Republican South Dakota Gov. Kristi Noem has been banned from the Pine Ridge Reservation by a South Dakota tribe after speaking in defense of Texas on Jan. 31 and promising to send more razor wire and security personnel to the state to help it curb the influx of illegal immigrants at the U.S.-Mexico border.
— GlobalDebt (@WORLDDEBT) February 5, 2024
In a Friday statement addressed to Noem, Tribe President Frank Star Comes Out said, “Due to the safety of the Oyate, effective immediately, you are hereby Banished from the homelands of the Oglala Sioux Tribe!”
He went on to accuse Noem of using the border issue to aid former President Trump’s presidential campaign, while boosting her chances of becoming his vice presidential pick.
Star Comes Out spoke in defense of migrants trying to enter the U.S. illegally, saying they are only looking for jobs and a better life and should not be “put in cages, separated from their children like during the Trump Administration, or be cut up by razor wire furnished by, of all places, South Dakota.”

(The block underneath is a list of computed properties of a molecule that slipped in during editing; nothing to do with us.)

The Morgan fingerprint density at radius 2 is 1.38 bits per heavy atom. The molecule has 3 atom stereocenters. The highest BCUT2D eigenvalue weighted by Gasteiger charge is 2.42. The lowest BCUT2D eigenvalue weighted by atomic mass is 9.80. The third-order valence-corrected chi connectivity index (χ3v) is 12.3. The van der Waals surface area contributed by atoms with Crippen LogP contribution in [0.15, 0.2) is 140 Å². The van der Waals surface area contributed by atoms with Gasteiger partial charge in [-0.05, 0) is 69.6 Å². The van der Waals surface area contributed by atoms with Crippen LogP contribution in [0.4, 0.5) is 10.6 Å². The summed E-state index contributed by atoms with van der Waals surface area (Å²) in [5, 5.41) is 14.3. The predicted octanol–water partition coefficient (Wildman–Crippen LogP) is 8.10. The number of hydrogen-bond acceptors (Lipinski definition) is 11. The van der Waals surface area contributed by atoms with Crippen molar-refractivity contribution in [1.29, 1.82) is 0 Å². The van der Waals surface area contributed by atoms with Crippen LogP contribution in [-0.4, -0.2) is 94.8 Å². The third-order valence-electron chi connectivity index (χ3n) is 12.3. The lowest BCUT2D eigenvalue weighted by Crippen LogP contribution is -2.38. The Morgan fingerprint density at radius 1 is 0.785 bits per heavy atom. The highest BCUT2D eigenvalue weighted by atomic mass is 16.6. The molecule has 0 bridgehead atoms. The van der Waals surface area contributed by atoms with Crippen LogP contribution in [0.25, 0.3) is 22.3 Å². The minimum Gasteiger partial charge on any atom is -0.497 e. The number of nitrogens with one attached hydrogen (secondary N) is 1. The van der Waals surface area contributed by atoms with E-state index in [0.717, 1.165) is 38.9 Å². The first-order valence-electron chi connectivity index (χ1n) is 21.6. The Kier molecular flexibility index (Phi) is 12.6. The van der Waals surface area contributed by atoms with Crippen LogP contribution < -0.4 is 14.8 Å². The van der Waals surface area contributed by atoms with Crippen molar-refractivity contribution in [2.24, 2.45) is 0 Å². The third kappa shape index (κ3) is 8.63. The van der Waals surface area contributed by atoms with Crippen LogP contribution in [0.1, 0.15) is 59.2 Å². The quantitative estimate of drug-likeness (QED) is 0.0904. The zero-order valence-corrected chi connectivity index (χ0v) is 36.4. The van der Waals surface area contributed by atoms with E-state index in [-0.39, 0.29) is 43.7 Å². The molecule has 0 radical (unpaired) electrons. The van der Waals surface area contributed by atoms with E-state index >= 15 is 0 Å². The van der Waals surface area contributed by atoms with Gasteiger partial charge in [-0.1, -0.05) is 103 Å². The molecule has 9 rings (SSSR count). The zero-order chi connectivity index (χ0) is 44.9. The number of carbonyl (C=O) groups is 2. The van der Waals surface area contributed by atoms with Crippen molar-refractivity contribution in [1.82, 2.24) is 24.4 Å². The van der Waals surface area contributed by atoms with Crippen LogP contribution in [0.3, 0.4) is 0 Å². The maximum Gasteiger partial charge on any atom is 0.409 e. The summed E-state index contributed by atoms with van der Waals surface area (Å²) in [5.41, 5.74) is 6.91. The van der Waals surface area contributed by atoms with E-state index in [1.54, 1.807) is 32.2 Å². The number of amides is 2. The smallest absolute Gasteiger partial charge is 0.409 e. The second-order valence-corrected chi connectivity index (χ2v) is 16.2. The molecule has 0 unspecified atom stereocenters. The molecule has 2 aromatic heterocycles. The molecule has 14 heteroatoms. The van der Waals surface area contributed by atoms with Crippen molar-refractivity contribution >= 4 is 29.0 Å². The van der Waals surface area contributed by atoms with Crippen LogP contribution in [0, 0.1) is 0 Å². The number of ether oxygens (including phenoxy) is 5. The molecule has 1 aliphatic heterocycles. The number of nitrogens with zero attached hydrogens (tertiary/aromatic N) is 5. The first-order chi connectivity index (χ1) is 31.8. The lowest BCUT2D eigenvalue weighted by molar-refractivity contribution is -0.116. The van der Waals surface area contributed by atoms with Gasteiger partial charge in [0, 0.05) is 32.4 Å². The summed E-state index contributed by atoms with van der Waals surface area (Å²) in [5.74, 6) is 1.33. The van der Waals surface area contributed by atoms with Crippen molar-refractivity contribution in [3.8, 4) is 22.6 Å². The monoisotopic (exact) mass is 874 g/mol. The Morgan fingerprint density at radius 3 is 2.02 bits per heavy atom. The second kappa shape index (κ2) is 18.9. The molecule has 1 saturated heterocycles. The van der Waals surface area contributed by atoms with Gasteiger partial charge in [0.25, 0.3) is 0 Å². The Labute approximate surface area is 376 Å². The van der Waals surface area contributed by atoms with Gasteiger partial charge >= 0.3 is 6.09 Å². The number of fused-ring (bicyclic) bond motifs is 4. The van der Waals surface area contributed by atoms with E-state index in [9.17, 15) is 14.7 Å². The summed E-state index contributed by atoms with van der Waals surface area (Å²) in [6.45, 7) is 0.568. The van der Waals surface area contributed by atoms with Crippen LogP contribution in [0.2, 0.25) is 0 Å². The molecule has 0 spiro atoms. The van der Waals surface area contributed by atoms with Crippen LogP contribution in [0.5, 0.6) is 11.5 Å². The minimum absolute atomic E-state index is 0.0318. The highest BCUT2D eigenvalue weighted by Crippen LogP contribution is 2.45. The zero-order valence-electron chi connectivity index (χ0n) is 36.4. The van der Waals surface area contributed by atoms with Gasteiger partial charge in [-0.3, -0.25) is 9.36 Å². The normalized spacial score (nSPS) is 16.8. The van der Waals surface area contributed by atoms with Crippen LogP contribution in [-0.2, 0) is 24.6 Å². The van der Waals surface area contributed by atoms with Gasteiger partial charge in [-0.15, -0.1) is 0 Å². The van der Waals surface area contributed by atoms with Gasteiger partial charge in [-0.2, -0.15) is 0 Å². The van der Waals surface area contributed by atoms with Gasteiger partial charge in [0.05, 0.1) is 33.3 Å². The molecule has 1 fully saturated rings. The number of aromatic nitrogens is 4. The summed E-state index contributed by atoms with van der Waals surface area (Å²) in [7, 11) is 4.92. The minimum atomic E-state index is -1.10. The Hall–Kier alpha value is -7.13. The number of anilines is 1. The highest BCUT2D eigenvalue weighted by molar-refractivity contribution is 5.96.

Star Comes Out also took issue with Noem’s recent address to lawmakers on Wednesday in which she said that a gang named the Ghost Dancers is killing people on the Pine Ridge Reservation.
She had added that the gang is affiliated with cartels that spread drugs across the Midwest using reservations in South Dakota.
According to Star Comes Out, Noem’s reference is offensive and insulting to “our Oyate,” as he argued that the Ghost Dance is one of the Oglala Sioux Tribe’s “most sacred ceremonies.”
“Drug and human trafficking are occurring throughout South Dakota, and surrounding states, not just on Indian reservations. Drugs are being spread from places like Denver directly to reservations as well as off-reservation cities and towns in South Dakota. Reservations cannot be blamed for drugs ending up in Rapid City, Sioux Falls and even in places like Watertown and Castlewood, S.D.,” he stated, claiming that the issue was in existence during Trump’s administration.
Responding to the accusation on Saturday, Noem released a statement to say, “It is unfortunate that President (Star) Comes Out chose to bring politics into a discussion regarding the effects of our federal government’s failure to enforce federal laws at the southern border and on tribal lands. My focus continues to be on working together to solve those problems.”